Using the B co-efficients, my linear regression equation would be:
Peanut (whether or not someone has a peanut allergy) = 1/(1+e ^ (-2.441(Peanuts1_1) + 1.005(WhenBo_1) + 0.756 (CSecti_1) – 0.026 (BabyFo_1) – 9.055))
The model correctly predicted that none of 66 allergy-free people had allergies, and that 3 of 4 allergy-positive people had allergies. This results in a predictive accuracy of 95.7%.
My findings include the following:
The conventional wisdom is flawed in that it does not properly recognize how much allergies form in clusters, consisting of families. Whether this grouping of allergies within families is caused by similar environmental factors or actual heredity, my research cannot yet tell. However, this means that, in order to slow the growth of allergies within our population, we should begin generations in advance. Overall, I can conclude that my hypothesis was correct in that more exposure to allergens decreases the chances of developing allergies and in that having family possessing allergies increases the chance of developing allergies. However, my hypothesis was incorrect in estimating the importance of family members having allergies, as I had thought the effect would be minimal compared to the lifestyle/environmental factors.
My model suggests that whether one develops an allergy that causes allergic rhinitis is heavily dependent upon whether their parents have the allergy, how often they travel (possibly an indicator of socioeconomic status), and how often they became ill as a child.
My model suggests that peanut allergies can be predicted by whether someone has eaten peanuts as a child, the length they were in their mother’s womb, how they exited their mother’s womb, and how much of the baby food they consumed was purely organic.
I would consider my largest limitation to be my sample size. Although collecting 151 participants took me a considerable amount of time and energy, being only able to enter 70 of these responses hindered the strength of my findings. Having only 70 participants resulted in t-significances and F-significances in my data that were lower than they could have been given I had a larger sample size.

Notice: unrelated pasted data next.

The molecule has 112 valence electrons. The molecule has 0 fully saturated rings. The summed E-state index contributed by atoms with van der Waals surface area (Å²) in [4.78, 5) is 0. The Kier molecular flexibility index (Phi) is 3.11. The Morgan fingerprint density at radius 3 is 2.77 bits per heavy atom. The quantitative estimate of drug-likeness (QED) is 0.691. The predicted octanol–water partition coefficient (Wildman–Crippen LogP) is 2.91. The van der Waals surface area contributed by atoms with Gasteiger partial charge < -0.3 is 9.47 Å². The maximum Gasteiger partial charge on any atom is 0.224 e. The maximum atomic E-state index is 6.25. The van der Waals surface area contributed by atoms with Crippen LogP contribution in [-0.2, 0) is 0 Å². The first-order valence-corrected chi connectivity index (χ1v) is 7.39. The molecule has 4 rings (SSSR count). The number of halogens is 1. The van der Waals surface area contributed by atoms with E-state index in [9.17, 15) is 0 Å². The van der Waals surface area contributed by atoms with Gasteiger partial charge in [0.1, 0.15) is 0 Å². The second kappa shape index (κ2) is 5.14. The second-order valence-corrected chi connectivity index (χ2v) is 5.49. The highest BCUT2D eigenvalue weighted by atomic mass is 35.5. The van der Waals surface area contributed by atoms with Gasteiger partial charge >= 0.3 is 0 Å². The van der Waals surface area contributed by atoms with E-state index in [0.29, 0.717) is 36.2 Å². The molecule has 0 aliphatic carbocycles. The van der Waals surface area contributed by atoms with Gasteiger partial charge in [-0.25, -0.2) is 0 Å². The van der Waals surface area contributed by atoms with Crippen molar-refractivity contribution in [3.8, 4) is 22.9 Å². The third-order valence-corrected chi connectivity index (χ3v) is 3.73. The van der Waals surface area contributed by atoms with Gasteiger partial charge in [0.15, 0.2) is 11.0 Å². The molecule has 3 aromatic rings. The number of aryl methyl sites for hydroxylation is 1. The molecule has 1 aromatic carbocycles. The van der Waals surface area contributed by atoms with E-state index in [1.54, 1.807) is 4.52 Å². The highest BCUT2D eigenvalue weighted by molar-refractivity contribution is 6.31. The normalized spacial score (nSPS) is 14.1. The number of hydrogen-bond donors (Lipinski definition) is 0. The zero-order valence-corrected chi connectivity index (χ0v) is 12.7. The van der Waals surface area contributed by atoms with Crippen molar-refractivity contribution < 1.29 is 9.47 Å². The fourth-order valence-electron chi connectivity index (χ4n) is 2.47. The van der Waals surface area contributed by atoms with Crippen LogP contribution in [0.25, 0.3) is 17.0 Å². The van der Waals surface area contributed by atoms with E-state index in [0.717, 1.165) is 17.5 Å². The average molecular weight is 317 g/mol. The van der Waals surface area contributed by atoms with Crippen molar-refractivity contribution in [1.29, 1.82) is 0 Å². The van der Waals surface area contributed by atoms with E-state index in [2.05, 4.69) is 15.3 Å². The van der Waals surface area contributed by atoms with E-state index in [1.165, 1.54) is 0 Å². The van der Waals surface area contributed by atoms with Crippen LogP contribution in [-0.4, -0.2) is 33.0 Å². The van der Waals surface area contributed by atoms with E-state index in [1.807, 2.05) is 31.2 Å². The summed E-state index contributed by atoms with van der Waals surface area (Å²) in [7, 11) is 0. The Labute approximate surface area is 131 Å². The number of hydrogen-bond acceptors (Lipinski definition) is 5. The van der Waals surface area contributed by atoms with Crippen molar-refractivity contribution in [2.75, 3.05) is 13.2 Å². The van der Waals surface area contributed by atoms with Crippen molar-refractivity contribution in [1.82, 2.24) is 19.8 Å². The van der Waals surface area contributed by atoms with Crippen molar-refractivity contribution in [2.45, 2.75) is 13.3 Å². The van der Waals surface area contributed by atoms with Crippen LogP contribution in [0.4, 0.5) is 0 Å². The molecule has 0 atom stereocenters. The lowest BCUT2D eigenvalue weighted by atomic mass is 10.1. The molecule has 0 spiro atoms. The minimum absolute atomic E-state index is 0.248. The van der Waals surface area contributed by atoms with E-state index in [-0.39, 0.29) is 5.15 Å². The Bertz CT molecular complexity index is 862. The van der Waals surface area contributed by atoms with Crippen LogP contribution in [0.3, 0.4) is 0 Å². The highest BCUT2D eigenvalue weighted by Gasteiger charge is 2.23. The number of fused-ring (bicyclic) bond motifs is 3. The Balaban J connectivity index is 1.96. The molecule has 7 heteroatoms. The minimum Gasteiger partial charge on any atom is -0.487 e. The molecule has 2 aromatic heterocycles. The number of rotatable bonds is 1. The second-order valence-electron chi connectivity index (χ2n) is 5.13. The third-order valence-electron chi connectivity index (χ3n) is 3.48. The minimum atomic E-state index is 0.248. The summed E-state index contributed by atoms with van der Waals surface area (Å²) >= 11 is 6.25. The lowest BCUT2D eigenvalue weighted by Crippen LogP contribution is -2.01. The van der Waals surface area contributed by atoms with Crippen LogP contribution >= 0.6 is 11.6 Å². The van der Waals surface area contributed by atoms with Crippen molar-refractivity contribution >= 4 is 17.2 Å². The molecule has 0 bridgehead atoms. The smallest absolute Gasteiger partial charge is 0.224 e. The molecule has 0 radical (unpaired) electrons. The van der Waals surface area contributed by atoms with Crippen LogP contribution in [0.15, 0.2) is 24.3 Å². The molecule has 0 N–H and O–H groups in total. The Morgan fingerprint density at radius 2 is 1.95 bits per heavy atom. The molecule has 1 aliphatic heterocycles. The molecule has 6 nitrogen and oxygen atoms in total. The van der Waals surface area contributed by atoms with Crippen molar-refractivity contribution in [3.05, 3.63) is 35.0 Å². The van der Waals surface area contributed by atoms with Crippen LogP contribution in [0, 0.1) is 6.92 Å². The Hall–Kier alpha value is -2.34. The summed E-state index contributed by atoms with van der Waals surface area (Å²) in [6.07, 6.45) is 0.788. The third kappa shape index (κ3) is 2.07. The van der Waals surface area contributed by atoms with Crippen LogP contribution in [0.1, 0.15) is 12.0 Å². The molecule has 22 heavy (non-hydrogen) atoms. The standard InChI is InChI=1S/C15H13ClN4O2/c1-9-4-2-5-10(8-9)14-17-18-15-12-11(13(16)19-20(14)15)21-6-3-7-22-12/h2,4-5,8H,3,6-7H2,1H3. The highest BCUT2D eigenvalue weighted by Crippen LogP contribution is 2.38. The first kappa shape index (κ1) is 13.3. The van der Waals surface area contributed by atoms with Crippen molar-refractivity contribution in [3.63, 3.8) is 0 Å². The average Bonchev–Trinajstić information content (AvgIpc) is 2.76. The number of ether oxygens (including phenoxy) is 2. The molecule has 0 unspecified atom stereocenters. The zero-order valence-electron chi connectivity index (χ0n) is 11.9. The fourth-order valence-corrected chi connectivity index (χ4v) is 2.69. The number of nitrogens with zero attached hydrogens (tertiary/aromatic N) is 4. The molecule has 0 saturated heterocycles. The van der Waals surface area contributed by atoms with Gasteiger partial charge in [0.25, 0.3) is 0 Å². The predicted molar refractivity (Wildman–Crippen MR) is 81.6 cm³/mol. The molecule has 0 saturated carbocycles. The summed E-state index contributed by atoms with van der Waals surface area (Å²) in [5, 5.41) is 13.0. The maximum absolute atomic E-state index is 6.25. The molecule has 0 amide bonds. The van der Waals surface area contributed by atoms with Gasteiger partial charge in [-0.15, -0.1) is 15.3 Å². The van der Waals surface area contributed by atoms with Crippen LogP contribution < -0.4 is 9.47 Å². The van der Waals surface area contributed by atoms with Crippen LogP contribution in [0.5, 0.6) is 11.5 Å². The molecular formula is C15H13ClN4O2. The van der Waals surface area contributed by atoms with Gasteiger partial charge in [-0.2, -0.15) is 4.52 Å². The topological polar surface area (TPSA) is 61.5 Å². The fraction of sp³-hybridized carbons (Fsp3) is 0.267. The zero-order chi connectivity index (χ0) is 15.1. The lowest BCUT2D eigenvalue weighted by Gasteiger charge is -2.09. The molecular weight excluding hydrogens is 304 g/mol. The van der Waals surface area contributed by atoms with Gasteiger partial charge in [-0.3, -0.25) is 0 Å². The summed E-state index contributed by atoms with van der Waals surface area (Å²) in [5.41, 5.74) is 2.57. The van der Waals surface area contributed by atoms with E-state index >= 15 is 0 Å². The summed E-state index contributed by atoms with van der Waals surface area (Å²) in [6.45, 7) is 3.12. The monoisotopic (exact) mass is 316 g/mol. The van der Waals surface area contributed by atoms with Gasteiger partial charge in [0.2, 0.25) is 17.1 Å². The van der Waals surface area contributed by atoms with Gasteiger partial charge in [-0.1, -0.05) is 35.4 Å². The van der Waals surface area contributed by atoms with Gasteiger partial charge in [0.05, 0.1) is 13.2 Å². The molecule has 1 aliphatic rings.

Additionally, as I collected the vast majority of my responses from Richmond Hill Centre, many participants were only able to respond to two-thirds of my responses, as they had to leave to catch a bus. I had to compensate for much of this lost information with SPSS functions that allowed me to fill in these blanks with the averages of other cases. Therefore, the richness of my data was not as high as it could have been.
I believe my greatest limitation was due to how most participants had to approximate details about their childhoods. I believe that much of the information was estimated and that this led to inaccuracy, and therefore less significance in my findings.
Lastly, none of my models identify causality and simply showcase correlations between variables, highlighting suggested areas for further research.
I believe that additional research should be conducted in sample collection in order to strengthen my current findings, as well as to possibly find more connections between the various different indexes of allergies, and the different lifestyle and hereditary factors that cause them.
In addition, I believe that sophisticated research on the topic of how allergies are transferred genetically from parents to offspring, as well as research about at what ages sensitization to allergens usually occurs and how previous exposure to allergens impacts this, would be incredibly beneficial to creating a process within the medical system to stop the rise in occurrence of allergies. Additionally, the clustering of allergies I discovered could be investigated to pinpoint whether the cause is because of genetics, or because of the similar environmental factors and lifestyles people from the same family live in.
I owe this project to all of my participants, who donated their time so I could collect my research and make my project a success.